I do worry at times for them, that was my #1 reason I showed up here at BPDFamily.com. I know now that what they observed from mom and dad was not the best and how she interacted with them was no ideal memory to have of a mother. I have seen my kids in many relationship and seen them have difficult times now and then and sometimes I think they saw the light but then at other times wonder if it is all that healthy for them too. I know time will tell but I don't want them running out of time either.
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« Reply #18 on: March 07, 2008, 12:57:33 AM »

Speaking of subtle methods...I think my mother saying, "Goodnight Michael, I love you" every night to my brother and immediatly saying, "Goodnight Rachel" to me minus the "I love you" every night for my entire childhood without fail, was one of the more subtle and hurtful ways she abused me.

It sounds silly and petty to some but imagine being a child and only hearing "I love you" when it was being directed to your brother and never toward you. cry
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« Reply #19 on: March 07, 2008, 04:06:16 AM »

It sounds silly and petty to some but imagine being a child and only hearing "I love you" when it was being directed to your brother and never toward you. cry

Hell, no, that does NOT sound petty.  Geez.  It had to be conscious, and you knew it.  Know this, though, she didn't love him either, he just satisfied (directly or indirectly) her needs.  Most likely indirectly.  I'm beginning to understand what a BPD calls "love".  It has nothing to do with what normal people call love.  Do I feel comfortable making that broad generalization?  More and more, I'd say yes.

I'm in a chosen relationship, and she does similar things to my eldest, and I don't really even think she has any idea how it impacts him, and I don't think she'd really care in any real sense if it was pointed out to her.  He isn't the "white" child, so he deserves to be treated as 2nd class so far as she's concerned.

xoxo
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« Reply #20 on: March 07, 2008, 04:08:39 PM »

i believe and i have seen with my ex...

she had two kids...the daughter tolerated her...

the son ... 16 wouldnt even call back a messaage...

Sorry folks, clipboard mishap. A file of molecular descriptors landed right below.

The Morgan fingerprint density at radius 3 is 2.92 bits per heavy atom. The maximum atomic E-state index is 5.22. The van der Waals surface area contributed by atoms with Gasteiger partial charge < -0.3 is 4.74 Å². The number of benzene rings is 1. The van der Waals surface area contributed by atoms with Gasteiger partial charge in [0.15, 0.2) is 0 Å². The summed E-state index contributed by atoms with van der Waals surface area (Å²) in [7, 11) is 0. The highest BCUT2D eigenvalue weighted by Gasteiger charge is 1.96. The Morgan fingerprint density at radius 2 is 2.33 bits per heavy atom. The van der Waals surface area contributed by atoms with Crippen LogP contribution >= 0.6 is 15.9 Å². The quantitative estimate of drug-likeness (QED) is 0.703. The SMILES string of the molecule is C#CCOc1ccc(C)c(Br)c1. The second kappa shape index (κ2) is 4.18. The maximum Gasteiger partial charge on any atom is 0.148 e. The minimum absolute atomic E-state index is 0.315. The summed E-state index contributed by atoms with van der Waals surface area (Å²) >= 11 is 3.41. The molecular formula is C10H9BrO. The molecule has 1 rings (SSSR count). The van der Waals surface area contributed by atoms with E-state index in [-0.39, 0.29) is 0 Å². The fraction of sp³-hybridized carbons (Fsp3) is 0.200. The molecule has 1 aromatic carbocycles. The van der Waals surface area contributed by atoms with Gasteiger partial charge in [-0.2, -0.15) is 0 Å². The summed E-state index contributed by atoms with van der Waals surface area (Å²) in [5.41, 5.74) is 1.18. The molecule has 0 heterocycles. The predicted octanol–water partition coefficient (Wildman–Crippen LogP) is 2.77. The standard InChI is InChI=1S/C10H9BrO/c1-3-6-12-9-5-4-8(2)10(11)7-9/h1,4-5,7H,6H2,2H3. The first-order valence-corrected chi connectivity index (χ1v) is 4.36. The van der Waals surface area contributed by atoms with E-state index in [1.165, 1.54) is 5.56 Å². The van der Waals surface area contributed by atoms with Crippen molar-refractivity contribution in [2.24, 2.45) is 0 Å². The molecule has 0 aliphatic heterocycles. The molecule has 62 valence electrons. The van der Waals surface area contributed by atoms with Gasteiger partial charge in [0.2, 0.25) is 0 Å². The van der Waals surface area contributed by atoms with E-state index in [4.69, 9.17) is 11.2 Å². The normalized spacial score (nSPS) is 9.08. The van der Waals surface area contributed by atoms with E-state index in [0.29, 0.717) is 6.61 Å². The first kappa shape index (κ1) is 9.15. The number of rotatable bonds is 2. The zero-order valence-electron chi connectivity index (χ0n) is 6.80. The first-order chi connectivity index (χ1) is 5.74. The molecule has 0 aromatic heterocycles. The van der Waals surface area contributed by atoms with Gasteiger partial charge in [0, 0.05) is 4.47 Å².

i felt bad for both her kids.. but they knew not to get too close to mom...

so her and her 16 y/o son...

she would take him to a diner.. for lunch about ... every 3 or 4 months...

she didnt know anything about his life...he lived with the father...

but she thought she was parent of the year... cause she spent an hour and gave him 10 dollars...i felt bad for the kid...not for her.. its her choosing


but im sure many of you see the BPD parent carries a ridiculous amount of pictures, have kid shrines,, still save the toys... long after the point...of  use?

dont even know thier kid...

but again think they are parent of the year...


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« Reply #21 on: March 08, 2008, 12:42:36 PM »

It sounds silly and petty to some but imagine being a child and only hearing "I love you" when it was being directed to your brother and never toward you. cry

Hell, no, that does NOT sound petty.  Geez.  It had to be conscious, and you knew it.  Know this, though, she didn't love him either, he just satisfied (directly or indirectly) her needs.  Most likely indirectly.  I'm beginning to understand what a BPD calls "love".  It has nothing to do with what normal people call love.  Do I feel comfortable making that broad generalization?  More and more, I'd say yes.

I'm in a chosen relationship, and she does similar things to my eldest, and I don't really even think she has any idea how it impacts him, and I don't think she'd really care in any real sense if it was pointed out to her.  He isn't the "white" child, so he deserves to be treated as 2nd class so far as she's concerned.

xoxo

I agree that they do not practice or care about what normal people call love. It's a never ending game with them, even when they do not realize they are playing. I read above that there are differences in the way a borderline mother cares for her children...I too went without dental and medical care most of the time. My brother on the other hand, never went without healthcare. Reading the Lawson book was very eye opening for me.

I agree that your BPD wouldn't really care if you pointed out the way she treats your oldest. I eventually did point out the "I love you," stuff to my mother and she immediately blamed me for it. If I had been a better child, she would have loved me too...the funny thing is, I was the good child that catered to her. My brother told her to go to hell most days and still he was painted white!